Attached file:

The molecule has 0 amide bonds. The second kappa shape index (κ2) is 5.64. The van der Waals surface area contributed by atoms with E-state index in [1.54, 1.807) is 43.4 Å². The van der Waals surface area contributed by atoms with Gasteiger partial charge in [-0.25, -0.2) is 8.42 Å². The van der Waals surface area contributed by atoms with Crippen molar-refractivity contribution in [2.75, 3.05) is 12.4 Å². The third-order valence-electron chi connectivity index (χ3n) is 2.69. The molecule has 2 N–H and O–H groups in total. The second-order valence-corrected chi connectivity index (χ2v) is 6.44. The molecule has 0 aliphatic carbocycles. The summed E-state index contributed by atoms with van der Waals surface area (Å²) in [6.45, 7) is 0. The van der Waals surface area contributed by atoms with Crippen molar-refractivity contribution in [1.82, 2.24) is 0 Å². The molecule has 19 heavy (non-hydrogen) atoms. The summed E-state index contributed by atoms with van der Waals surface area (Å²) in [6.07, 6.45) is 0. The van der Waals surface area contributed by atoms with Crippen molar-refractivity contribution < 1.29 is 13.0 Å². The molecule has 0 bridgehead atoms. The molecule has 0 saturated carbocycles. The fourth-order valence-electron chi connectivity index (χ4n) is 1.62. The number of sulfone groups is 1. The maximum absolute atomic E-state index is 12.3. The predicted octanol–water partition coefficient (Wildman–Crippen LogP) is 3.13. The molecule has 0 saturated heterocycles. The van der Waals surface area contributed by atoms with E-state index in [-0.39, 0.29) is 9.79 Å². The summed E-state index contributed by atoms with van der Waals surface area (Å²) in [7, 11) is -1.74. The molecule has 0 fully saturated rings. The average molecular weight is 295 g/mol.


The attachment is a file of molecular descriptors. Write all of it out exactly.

The molecule has 0 amide bonds. The second kappa shape index (κ2) is 5.64. The van der Waals surface area contributed by atoms with E-state index in [1.54, 1.807) is 43.4 Å². The van der Waals surface area contributed by atoms with Gasteiger partial charge in [-0.25, -0.2) is 8.42 Å². The van der Waals surface area contributed by atoms with Crippen molar-refractivity contribution in [2.75, 3.05) is 12.4 Å². The third-order valence-electron chi connectivity index (χ3n) is 2.69. The molecule has 2 N–H and O–H groups in total. The second-order valence-corrected chi connectivity index (χ2v) is 6.44. The molecule has 0 aliphatic carbocycles. The summed E-state index contributed by atoms with van der Waals surface area (Å²) in [6.45, 7) is 0. The van der Waals surface area contributed by atoms with Crippen molar-refractivity contribution in [1.82, 2.24) is 0 Å². The molecule has 19 heavy (non-hydrogen) atoms. The summed E-state index contributed by atoms with van der Waals surface area (Å²) in [6.07, 6.45) is 0. The van der Waals surface area contributed by atoms with Crippen molar-refractivity contribution < 1.29 is 13.0 Å². The molecule has 0 bridgehead atoms. The molecule has 0 saturated carbocycles. The fourth-order valence-electron chi connectivity index (χ4n) is 1.62. The number of sulfone groups is 1. The maximum absolute atomic E-state index is 12.3. The predicted octanol–water partition coefficient (Wildman–Crippen LogP) is 3.13. The molecule has 0 saturated heterocycles. The van der Waals surface area contributed by atoms with E-state index in [-0.39, 0.29) is 9.79 Å². The summed E-state index contributed by atoms with van der Waals surface area (Å²) in [7, 11) is -1.74. The molecule has 0 fully saturated rings. The average molecular weight is 295 g/mol.